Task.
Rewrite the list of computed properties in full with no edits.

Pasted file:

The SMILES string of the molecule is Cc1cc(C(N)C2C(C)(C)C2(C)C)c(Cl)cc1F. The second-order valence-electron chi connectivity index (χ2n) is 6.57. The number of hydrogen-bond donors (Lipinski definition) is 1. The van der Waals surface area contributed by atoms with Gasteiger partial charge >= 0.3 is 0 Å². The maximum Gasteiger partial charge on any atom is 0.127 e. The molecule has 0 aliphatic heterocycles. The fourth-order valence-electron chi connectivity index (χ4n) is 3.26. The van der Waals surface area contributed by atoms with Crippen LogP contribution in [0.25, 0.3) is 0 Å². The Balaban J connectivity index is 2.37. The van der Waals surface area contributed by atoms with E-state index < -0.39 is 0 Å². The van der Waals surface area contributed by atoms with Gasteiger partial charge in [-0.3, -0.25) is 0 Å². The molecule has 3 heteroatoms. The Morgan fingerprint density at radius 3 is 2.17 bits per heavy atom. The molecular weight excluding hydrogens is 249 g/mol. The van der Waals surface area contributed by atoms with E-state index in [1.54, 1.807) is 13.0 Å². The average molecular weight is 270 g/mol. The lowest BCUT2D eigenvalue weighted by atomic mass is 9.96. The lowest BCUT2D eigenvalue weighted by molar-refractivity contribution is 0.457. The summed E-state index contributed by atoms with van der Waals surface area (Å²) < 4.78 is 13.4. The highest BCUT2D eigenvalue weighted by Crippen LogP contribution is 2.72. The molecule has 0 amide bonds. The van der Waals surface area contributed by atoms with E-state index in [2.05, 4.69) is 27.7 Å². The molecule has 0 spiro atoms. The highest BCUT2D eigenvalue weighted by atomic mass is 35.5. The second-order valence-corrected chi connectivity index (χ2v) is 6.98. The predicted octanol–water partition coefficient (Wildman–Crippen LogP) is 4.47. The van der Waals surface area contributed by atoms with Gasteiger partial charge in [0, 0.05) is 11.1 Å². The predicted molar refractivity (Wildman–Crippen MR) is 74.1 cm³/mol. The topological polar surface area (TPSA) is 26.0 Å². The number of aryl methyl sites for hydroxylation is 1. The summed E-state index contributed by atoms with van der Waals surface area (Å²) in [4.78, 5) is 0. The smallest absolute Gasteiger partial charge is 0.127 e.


The SMILES string of the molecule is Cc1cc(C(N)C2C(C)(C)C2(C)C)c(Cl)cc1F. The second-order valence-electron chi connectivity index (χ2n) is 6.57. The number of hydrogen-bond donors (Lipinski definition) is 1. The van der Waals surface area contributed by atoms with Gasteiger partial charge >= 0.3 is 0 Å². The maximum Gasteiger partial charge on any atom is 0.127 e. The molecule has 0 aliphatic heterocycles. The fourth-order valence-electron chi connectivity index (χ4n) is 3.26. The van der Waals surface area contributed by atoms with Crippen LogP contribution in [0.25, 0.3) is 0 Å². The Balaban J connectivity index is 2.37. The van der Waals surface area contributed by atoms with E-state index < -0.39 is 0 Å². The van der Waals surface area contributed by atoms with Gasteiger partial charge in [-0.3, -0.25) is 0 Å². The molecule has 3 heteroatoms. The Morgan fingerprint density at radius 3 is 2.17 bits per heavy atom. The molecular weight excluding hydrogens is 249 g/mol. The van der Waals surface area contributed by atoms with E-state index in [1.54, 1.807) is 13.0 Å². The average molecular weight is 270 g/mol. The lowest BCUT2D eigenvalue weighted by atomic mass is 9.96. The lowest BCUT2D eigenvalue weighted by molar-refractivity contribution is 0.457. The summed E-state index contributed by atoms with van der Waals surface area (Å²) < 4.78 is 13.4. The highest BCUT2D eigenvalue weighted by Crippen LogP contribution is 2.72. The molecule has 0 amide bonds. The van der Waals surface area contributed by atoms with E-state index in [2.05, 4.69) is 27.7 Å². The molecule has 0 spiro atoms. The highest BCUT2D eigenvalue weighted by atomic mass is 35.5. The second-order valence-corrected chi connectivity index (χ2v) is 6.98. The predicted octanol–water partition coefficient (Wildman–Crippen LogP) is 4.47. The van der Waals surface area contributed by atoms with Gasteiger partial charge in [0, 0.05) is 11.1 Å². The predicted molar refractivity (Wildman–Crippen MR) is 74.1 cm³/mol. The topological polar surface area (TPSA) is 26.0 Å². The number of aryl methyl sites for hydroxylation is 1. The summed E-state index contributed by atoms with van der Waals surface area (Å²) in [4.78, 5) is 0. The smallest absolute Gasteiger partial charge is 0.127 e.